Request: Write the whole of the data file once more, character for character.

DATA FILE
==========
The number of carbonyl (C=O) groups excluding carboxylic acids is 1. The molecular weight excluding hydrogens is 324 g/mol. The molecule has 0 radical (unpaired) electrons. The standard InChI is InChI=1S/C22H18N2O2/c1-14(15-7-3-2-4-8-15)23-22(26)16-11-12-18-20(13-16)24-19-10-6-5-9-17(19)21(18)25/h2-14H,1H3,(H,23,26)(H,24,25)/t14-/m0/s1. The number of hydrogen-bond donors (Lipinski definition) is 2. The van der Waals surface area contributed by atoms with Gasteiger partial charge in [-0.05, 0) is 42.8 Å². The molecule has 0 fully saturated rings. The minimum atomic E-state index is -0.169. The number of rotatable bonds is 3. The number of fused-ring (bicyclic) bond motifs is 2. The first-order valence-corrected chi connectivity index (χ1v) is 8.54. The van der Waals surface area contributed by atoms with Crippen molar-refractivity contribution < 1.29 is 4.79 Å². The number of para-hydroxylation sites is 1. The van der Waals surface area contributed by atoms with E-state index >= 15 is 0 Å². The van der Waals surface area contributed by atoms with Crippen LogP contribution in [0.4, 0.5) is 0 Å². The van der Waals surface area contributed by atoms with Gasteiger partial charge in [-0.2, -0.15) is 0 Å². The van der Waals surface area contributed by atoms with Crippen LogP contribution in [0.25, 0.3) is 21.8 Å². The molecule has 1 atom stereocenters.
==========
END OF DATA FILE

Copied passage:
The number of carbonyl (C=O) groups excluding carboxylic acids is 1. The molecular weight excluding hydrogens is 324 g/mol. The molecule has 0 radical (unpaired) electrons. The standard InChI is InChI=1S/C22H18N2O2/c1-14(15-7-3-2-4-8-15)23-22(26)16-11-12-18-20(13-16)24-19-10-6-5-9-17(19)21(18)25/h2-14H,1H3,(H,23,26)(H,24,25)/t14-/m0/s1. The number of hydrogen-bond donors (Lipinski definition) is 2. The van der Waals surface area contributed by atoms with Gasteiger partial charge in [-0.05, 0) is 42.8 Å². The molecule has 0 fully saturated rings. The minimum atomic E-state index is -0.169. The number of rotatable bonds is 3. The number of fused-ring (bicyclic) bond motifs is 2. The first-order valence-corrected chi connectivity index (χ1v) is 8.54. The van der Waals surface area contributed by atoms with Crippen molar-refractivity contribution < 1.29 is 4.79 Å². The number of para-hydroxylation sites is 1. The van der Waals surface area contributed by atoms with E-state index >= 15 is 0 Å². The van der Waals surface area contributed by atoms with Crippen LogP contribution in [0.4, 0.5) is 0 Å². The van der Waals surface area contributed by atoms with Gasteiger partial charge in [-0.2, -0.15) is 0 Å². The van der Waals surface area contributed by atoms with Crippen LogP contribution in [0.25, 0.3) is 21.8 Å². The molecule has 1 atom stereocenters.